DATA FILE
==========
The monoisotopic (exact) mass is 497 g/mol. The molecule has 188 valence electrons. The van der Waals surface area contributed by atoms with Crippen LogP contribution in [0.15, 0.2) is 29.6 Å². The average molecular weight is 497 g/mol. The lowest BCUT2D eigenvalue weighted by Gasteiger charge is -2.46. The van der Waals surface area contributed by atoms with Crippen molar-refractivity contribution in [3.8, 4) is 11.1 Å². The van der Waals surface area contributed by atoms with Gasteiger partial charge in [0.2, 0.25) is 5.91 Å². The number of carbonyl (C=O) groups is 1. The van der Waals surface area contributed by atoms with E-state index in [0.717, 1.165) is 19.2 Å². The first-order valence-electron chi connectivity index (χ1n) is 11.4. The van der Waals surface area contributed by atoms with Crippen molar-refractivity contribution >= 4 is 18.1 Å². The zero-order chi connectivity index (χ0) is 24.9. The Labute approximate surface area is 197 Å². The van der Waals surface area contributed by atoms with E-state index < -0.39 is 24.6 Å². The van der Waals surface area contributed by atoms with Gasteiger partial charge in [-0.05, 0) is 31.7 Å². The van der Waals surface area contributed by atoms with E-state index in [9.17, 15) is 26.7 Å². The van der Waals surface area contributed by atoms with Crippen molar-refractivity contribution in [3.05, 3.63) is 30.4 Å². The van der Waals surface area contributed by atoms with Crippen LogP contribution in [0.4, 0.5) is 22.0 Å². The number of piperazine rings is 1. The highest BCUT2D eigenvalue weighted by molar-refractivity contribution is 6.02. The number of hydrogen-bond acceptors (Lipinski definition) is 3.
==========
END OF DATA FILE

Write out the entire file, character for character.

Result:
The monoisotopic (exact) mass is 497 g/mol. The molecule has 188 valence electrons. The van der Waals surface area contributed by atoms with Crippen LogP contribution in [0.15, 0.2) is 29.6 Å². The average molecular weight is 497 g/mol. The lowest BCUT2D eigenvalue weighted by Gasteiger charge is -2.46. The van der Waals surface area contributed by atoms with Crippen molar-refractivity contribution in [3.8, 4) is 11.1 Å². The van der Waals surface area contributed by atoms with Gasteiger partial charge in [0.2, 0.25) is 5.91 Å². The number of carbonyl (C=O) groups is 1. The van der Waals surface area contributed by atoms with E-state index in [0.717, 1.165) is 19.2 Å². The first-order valence-electron chi connectivity index (χ1n) is 11.4. The van der Waals surface area contributed by atoms with Crippen molar-refractivity contribution >= 4 is 18.1 Å². The zero-order chi connectivity index (χ0) is 24.9. The Labute approximate surface area is 197 Å². The van der Waals surface area contributed by atoms with E-state index < -0.39 is 24.6 Å². The van der Waals surface area contributed by atoms with Gasteiger partial charge in [-0.05, 0) is 31.7 Å². The van der Waals surface area contributed by atoms with E-state index in [9.17, 15) is 26.7 Å². The van der Waals surface area contributed by atoms with Crippen molar-refractivity contribution in [3.05, 3.63) is 30.4 Å². The van der Waals surface area contributed by atoms with Crippen LogP contribution in [0.4, 0.5) is 22.0 Å². The number of piperazine rings is 1. The highest BCUT2D eigenvalue weighted by molar-refractivity contribution is 6.02. The number of hydrogen-bond acceptors (Lipinski definition) is 3.